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Author: by Alexander IVAMTSKV. Dr. Sc. (Med.). Institute of Higher Nervous Activity and Neurophysiology, RAS
Articles in this rubric reflect the opinion of the author.- Ed.
The three central problems before the 20th-century science, experts tell us, were the structure of matter, heredity and human consciousness.
The first was resolved at the start of the century by means of the theory of relativity and quantum mechanics. The second, in 1953, when the American scientist Dr. John \\tson and his British counterpart Francis Crick broke the genetic code (which won them a Nobel Prize in 1962). The mystery of human consciousness, however, formulated as a scientific problem by the Russian Nobel laureate, Academician Ivan Pavlov, still remains unresolved, though considerable progress has been made towards its solution(*). This has largely become possible with the advent of imagery technologies showing the human brain at work. Another major achievement was the breaking of the rhythmical transmission code of nerve signals (most of the credit here goes to Russian scientists) and the description of the physicotechnical nature of nervous excitation. As a result considerable progress has been made in the diagnostics and therapy of a whole range of nervous and psychic disorders.
Today specialists can use brain performance parameters to keep check on the work of operators in charge of complex systems in order to rule out possible human errors.
On the threshold of the new century one feels like bringing to the reader's attention some of the lessons verified by the latest brain research, what can be of practical benefit to every individual and our society as a whole since our code of behaviour should conform to the functional laws of the human brain. And there are three such basic lessons.
First: leam to think, because the brain is just an organ of thoughts and senses. The brain of a newbom infant is a tabula rasa, or clean sheet, it is like a computer void of any programs; the only difference is that it can generate its own programs on the basis of daily experience. All of the higher psychic functions originate in the process of learning by means of the formation of nervous linkages. It has now been experimentally established that simple sensations involve a person's memory Apart from forming new linkages or associations, learning also trains the brain to work with greater efficiency. And should it cease to exert itself, it starts ageing at a rapid rate (like a wound clock).
A child must start to learn to think and take conscious decisions from an early age. Because a person can be hostage to behavioral stereotypes based on habits and imitation. Individuals should be able to pick and choose, weighing the advantages and disadvantages of different solutions.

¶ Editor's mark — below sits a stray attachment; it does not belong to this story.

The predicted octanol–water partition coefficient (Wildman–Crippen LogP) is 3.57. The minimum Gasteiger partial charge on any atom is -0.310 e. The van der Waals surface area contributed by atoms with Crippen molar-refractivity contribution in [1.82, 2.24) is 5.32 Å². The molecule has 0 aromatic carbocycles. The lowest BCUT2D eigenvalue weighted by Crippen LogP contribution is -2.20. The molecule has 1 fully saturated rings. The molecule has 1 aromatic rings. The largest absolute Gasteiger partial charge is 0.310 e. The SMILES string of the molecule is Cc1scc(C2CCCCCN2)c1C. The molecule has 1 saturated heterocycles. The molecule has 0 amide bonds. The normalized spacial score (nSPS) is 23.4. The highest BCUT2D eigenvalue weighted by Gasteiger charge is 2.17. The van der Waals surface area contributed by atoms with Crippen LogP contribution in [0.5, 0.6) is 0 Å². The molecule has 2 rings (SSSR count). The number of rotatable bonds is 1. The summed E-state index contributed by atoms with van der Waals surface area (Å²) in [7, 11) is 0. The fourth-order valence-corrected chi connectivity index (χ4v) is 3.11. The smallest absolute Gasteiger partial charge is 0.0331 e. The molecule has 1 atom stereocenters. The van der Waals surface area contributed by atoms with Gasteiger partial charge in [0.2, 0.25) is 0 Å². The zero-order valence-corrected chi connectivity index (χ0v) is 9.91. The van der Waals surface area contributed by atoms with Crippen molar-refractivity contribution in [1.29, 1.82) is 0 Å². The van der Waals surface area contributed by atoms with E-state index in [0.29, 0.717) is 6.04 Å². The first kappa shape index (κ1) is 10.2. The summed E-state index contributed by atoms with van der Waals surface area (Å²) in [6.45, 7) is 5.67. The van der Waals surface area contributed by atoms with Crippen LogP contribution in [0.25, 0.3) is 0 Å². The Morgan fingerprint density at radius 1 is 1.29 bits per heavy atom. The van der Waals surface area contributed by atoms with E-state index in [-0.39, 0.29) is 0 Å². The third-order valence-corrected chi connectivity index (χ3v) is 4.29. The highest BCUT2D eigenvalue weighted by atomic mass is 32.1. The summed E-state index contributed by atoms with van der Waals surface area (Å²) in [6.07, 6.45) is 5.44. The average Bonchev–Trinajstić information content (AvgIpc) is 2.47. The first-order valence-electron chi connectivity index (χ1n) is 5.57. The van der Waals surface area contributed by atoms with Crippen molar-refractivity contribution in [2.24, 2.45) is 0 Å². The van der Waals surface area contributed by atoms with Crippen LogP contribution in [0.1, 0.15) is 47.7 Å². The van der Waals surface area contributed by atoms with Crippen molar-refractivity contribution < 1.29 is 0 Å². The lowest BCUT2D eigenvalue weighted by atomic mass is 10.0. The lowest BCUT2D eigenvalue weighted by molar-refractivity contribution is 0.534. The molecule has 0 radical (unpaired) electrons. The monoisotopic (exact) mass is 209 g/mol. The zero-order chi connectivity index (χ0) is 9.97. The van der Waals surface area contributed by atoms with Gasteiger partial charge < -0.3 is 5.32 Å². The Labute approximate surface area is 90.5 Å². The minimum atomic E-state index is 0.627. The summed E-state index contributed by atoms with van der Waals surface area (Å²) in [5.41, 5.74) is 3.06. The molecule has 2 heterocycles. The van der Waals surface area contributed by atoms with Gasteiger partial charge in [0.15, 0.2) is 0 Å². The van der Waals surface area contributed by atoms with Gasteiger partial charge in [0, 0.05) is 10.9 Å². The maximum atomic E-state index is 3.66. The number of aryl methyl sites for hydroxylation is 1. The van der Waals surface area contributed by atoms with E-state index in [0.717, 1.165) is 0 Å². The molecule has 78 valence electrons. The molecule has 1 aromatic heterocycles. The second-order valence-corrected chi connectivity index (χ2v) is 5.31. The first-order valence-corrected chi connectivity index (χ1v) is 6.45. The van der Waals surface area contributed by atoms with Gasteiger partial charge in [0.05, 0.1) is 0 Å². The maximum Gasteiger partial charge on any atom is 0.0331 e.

But the ability to think is not enough. It is no less important to cultivate your fine senses and learn to feel joy and regret not only on your own behalf, but on behalf of others. Lofty feelings are a reliable guide in various circumstances which defy logical reasoning-without them life lacks pep and color.
The next lesson is the ability to respond. The brain is divided into "receptor" and "executor" sections which have to perform in harmony. That is why the ability to take sensible decisions is but half of the matter because one must also translate these decisions into practical actions. Decisions which arc not followed by concrete actions are just as harmful as thoughtless acts. This principle is summed up in the saying "better act and regret than fail to act and regret". In order not to feel regret for too long a time we should anticipate and trace the likely errors and, if any, correct them by rescripting the "thought-action" cycle. Most of our ills occur because lofty thoughts and good intentions remain but wishful thinking.
And, finally, the third and last lesson: consciousness and freedom, or free choice. Human consciousness is centered on one's ego, on one's own "self as the master of one's thoughts and actions. A person achieves self-fulfillment and discloses his potential and capabilities only when he is free and can translate his ideas into life, that is take decisions and act in accordance with his feelings and convictions. Lack of freedom deforms not only one's consciousness, but also one's morals because the person bears no responsibility But there is a limit to the freedom of an individual, and this is his conscience. Since the right to freedom of choice is shared by all, the actions of an individual should not infringe on other people's rights. And that means that morality has
* See: A. Ivanitsky, A. Nikolayev, "Headsource of Intelligence", Science in Russia, No. 5, 1999 -Ed.
not only social, but also biological roots. Violating morality runs counter to the laws of nature and leads to no good.
The late Academician Dmitry Likhachev once challenged the commonly accepted dictum that social being determines one's consciousness (which is only the tip of an iceberg): it is just the other way round, he said. And let us hope that our consciousness will always determine our being in the 21st century.
Learning the three above lessons means living in harmony with one's own brain and, consequently, with one's own self.
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